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Legal Document Web Delivery

Posted on 2013-05-14
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Last Modified: 2013-05-19
What is the best way to populate and deliver legal documents over the web (both legally and technically)? Fillable PDFs are great for making sure that the original legal document is always reproduced the same way, but there are lots of browser and acrobat settings and security settings that cause problems when the general public is trying to access them. Any better way that would still guarantee that the document will be the same everywhere?

TIA
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Question by:machine_run
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by:Dave Baldwin
ID: 39165854
If you're concerned about people altering the document, you should realize that any and all files can be altered.  There is no way that you could guarantee that the document will be the same everywhere.  I have fairly simple tools that I can use to edit any file.

If you use encryption and password protect the files you are more likely to deliver the original copy.  I don't know if Acrobat has anything to detect alterations.  My tax preparer has sent me password protected PDFs and sent the password in a separate email.  You can also ZIP up the file with a password to open it which makes it one step more difficult to alter.
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machine_run earned 0 total points
ID: 39165950
I'm not so concerned about the transport of documents or what happens to them once they are retrieved. What I'd like to avoid is any change to the layout or content of a document representation that would be caused by CSS or other web formatting schemes or browsers, as opposed to having a static PDF of the document that can have it's fields populated dynamically.

The programmers would like to have a web-based system that would work almost everywhere instead of being locked into requiring the recipient to have a certain browser that will allow PDF population and up-to-date Adobe Acrobat reader installed and permissions set to allow dynamic PDF content on the recipient's PC.

(Probably no way around it)
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by:Dave Baldwin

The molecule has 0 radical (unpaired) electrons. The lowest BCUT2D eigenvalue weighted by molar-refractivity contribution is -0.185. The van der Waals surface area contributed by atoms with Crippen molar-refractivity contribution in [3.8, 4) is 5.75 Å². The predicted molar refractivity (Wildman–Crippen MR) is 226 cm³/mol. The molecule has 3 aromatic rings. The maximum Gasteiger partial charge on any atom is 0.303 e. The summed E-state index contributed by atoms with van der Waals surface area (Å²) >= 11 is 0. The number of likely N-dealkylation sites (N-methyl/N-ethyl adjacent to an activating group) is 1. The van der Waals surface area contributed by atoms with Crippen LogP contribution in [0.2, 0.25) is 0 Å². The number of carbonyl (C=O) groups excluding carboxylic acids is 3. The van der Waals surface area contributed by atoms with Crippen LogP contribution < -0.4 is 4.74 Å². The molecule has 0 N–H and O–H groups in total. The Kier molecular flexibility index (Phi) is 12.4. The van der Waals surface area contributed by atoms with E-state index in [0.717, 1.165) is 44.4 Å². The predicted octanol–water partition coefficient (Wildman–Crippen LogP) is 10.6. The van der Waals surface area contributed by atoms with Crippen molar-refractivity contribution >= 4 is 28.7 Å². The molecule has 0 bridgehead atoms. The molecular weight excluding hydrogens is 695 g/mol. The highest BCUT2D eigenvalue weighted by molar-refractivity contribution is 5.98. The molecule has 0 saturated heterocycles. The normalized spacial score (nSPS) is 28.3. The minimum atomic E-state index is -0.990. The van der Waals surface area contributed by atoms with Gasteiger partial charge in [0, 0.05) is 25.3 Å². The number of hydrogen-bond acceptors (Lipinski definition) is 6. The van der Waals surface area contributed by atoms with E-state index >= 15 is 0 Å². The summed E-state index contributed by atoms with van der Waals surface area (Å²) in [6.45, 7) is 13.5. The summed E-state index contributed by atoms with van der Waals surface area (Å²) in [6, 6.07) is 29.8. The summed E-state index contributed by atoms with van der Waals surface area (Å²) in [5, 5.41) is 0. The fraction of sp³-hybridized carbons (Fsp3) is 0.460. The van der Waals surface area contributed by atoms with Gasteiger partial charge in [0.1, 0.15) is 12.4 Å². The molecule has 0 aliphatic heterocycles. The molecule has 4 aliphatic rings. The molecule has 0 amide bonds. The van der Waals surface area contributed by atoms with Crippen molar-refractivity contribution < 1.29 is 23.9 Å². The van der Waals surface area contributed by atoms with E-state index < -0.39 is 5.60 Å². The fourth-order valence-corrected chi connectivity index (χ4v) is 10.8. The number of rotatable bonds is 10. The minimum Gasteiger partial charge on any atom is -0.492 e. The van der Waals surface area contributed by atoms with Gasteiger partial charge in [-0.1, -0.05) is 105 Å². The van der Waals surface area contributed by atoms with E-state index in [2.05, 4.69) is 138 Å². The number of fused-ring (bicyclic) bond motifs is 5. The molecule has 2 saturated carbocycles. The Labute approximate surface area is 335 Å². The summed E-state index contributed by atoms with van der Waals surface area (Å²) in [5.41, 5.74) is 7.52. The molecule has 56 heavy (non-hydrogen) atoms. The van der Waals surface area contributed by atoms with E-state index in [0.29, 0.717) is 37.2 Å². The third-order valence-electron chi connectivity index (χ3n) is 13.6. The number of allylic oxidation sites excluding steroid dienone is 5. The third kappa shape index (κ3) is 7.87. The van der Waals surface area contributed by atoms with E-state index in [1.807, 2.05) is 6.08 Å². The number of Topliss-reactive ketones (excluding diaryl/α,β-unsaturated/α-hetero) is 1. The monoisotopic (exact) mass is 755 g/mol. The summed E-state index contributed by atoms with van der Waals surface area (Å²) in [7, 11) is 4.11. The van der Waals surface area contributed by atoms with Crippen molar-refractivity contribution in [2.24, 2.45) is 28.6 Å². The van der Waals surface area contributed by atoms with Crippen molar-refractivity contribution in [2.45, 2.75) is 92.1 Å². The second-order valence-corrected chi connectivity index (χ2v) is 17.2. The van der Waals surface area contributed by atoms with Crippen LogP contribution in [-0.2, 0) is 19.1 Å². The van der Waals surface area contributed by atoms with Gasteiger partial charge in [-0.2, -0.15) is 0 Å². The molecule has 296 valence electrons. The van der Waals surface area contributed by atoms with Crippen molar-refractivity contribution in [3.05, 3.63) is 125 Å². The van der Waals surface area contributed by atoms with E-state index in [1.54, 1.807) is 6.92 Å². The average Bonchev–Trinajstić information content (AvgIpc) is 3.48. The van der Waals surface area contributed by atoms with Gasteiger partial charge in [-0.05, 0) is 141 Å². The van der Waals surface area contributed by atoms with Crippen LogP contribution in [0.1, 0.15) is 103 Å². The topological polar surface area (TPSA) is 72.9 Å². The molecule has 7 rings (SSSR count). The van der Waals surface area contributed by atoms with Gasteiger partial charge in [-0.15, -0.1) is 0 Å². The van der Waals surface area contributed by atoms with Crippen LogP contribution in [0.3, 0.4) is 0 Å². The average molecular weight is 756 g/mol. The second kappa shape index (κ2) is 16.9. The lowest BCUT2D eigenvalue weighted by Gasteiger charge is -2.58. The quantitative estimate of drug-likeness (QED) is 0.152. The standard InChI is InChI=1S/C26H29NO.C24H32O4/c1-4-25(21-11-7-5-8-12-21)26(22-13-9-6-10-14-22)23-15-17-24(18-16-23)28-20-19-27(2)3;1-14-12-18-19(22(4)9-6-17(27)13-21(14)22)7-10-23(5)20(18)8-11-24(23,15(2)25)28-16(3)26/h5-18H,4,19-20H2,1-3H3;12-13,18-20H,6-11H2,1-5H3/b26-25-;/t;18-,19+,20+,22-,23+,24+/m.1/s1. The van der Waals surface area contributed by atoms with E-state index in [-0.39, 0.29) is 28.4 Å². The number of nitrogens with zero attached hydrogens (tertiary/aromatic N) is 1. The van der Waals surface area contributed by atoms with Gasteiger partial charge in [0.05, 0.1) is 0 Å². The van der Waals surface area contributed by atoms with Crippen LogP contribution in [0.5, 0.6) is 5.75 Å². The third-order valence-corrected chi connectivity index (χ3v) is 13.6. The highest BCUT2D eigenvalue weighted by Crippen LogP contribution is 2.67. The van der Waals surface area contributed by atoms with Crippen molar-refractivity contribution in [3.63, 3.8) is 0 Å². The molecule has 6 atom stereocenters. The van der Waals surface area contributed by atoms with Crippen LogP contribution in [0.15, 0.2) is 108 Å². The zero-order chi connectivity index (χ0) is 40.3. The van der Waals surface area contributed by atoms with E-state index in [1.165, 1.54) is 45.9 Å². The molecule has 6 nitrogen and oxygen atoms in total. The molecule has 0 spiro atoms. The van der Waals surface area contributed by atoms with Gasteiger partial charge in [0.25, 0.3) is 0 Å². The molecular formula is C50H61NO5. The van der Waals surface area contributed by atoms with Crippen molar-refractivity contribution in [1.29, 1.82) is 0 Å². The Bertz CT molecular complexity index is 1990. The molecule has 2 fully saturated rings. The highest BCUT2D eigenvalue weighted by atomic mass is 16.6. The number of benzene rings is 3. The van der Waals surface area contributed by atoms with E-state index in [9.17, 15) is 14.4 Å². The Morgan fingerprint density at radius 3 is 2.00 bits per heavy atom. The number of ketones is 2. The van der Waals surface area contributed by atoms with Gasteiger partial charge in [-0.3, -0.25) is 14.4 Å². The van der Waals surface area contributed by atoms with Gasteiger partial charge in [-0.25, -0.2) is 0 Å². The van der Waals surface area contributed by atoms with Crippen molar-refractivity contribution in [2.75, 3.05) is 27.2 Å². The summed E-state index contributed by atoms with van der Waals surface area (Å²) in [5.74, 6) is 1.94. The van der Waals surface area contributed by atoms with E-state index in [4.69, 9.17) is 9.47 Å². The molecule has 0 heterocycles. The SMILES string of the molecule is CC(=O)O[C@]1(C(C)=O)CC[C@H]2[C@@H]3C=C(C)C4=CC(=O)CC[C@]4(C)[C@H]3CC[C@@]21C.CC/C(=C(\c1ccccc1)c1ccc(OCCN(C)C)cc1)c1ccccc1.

Dave Baldwin earned 250 total points
ID: 39166057
CSS and browsers do not affect the formatting of PDFs.  However, the built-in PDF viewers in Firefox and Chrome are not exactly the same as Adobe Reader and are causing a little confusion.  Last time I checked, the Firefox viewer did not support fields that could be filled in.

And there is the problem of 'verifying' who filled in the document and sent it to you.  I'm not sure that you are better off with a PDF than with a form that can be filled in on a web page (after some kind of login?).  I'm working on one right now where I repost the info on the next page for the user so they can print out a filled in copy of the form.
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by:COBOLdinosaur
COBOLdinosaur earned 250 total points
ID: 39166069
You have two conflicting and incompatible sets of requirements. You either have a very static rigid format that requires a given client environment to present correctly.  Or you have a presentation that renders under all conditions, but which may have cross-platform presentation differences.  

Pick one... or do both and give the user the option of what they want.

Trying to find a compromise will just result in neither requirement being met in a satisfactory manner.

Cd&
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Author Closing Comment

by:machine_run
ID: 39178299
THANKS! As I thought, 2 things you can't have at once.
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